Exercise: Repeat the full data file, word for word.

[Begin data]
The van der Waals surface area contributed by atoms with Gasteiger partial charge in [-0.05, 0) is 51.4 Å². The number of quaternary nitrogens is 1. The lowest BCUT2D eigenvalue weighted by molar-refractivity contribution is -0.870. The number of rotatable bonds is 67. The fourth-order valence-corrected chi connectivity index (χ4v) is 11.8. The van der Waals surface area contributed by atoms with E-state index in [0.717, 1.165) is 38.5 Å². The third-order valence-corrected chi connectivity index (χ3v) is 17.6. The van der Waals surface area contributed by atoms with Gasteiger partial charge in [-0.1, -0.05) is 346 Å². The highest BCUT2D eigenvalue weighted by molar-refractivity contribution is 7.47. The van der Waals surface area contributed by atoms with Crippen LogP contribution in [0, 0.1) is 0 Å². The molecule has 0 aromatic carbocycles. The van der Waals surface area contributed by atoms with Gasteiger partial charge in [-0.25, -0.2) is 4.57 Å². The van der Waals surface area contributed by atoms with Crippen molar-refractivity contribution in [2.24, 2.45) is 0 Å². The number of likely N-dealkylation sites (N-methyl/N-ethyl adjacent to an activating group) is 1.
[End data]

The van der Waals surface area contributed by atoms with Gasteiger partial charge in [-0.05, 0) is 51.4 Å². The number of quaternary nitrogens is 1. The lowest BCUT2D eigenvalue weighted by molar-refractivity contribution is -0.870. The number of rotatable bonds is 67. The fourth-order valence-corrected chi connectivity index (χ4v) is 11.8. The van der Waals surface area contributed by atoms with E-state index in [0.717, 1.165) is 38.5 Å². The third-order valence-corrected chi connectivity index (χ3v) is 17.6. The van der Waals surface area contributed by atoms with Gasteiger partial charge in [-0.1, -0.05) is 346 Å². The highest BCUT2D eigenvalue weighted by molar-refractivity contribution is 7.47. The van der Waals surface area contributed by atoms with Crippen LogP contribution in [0, 0.1) is 0 Å². The molecule has 0 aromatic carbocycles. The van der Waals surface area contributed by atoms with Gasteiger partial charge in [-0.25, -0.2) is 4.57 Å². The van der Waals surface area contributed by atoms with Crippen molar-refractivity contribution in [2.24, 2.45) is 0 Å². The number of likely N-dealkylation sites (N-methyl/N-ethyl adjacent to an activating group) is 1.